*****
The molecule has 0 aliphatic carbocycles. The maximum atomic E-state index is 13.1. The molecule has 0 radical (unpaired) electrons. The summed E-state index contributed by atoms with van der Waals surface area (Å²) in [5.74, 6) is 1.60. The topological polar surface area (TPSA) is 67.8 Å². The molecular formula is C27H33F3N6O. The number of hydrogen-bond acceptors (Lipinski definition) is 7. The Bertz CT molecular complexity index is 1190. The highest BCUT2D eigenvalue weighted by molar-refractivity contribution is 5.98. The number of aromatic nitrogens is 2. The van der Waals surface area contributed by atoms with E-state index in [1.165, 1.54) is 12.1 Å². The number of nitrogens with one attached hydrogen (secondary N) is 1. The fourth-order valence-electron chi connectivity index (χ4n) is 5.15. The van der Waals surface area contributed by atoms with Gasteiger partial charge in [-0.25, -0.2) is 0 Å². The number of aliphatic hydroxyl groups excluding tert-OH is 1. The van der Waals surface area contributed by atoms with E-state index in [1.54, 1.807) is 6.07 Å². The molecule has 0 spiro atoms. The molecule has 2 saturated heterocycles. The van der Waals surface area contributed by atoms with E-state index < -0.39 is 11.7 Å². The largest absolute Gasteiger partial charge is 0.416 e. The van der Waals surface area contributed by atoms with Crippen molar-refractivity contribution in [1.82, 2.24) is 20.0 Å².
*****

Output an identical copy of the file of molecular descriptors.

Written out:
The molecule has 0 aliphatic carbocycles. The maximum atomic E-state index is 13.1. The molecule has 0 radical (unpaired) electrons. The summed E-state index contributed by atoms with van der Waals surface area (Å²) in [5.74, 6) is 1.60. The topological polar surface area (TPSA) is 67.8 Å². The molecular formula is C27H33F3N6O. The number of hydrogen-bond acceptors (Lipinski definition) is 7. The Bertz CT molecular complexity index is 1190. The highest BCUT2D eigenvalue weighted by molar-refractivity contribution is 5.98. The number of aromatic nitrogens is 2. The van der Waals surface area contributed by atoms with E-state index in [1.165, 1.54) is 12.1 Å². The number of nitrogens with one attached hydrogen (secondary N) is 1. The fourth-order valence-electron chi connectivity index (χ4n) is 5.15. The van der Waals surface area contributed by atoms with Gasteiger partial charge in [-0.25, -0.2) is 0 Å². The number of aliphatic hydroxyl groups excluding tert-OH is 1. The van der Waals surface area contributed by atoms with E-state index in [1.54, 1.807) is 6.07 Å². The molecule has 0 spiro atoms. The molecule has 2 saturated heterocycles. The van der Waals surface area contributed by atoms with E-state index < -0.39 is 11.7 Å². The largest absolute Gasteiger partial charge is 0.416 e. The van der Waals surface area contributed by atoms with Crippen molar-refractivity contribution in [1.82, 2.24) is 20.0 Å².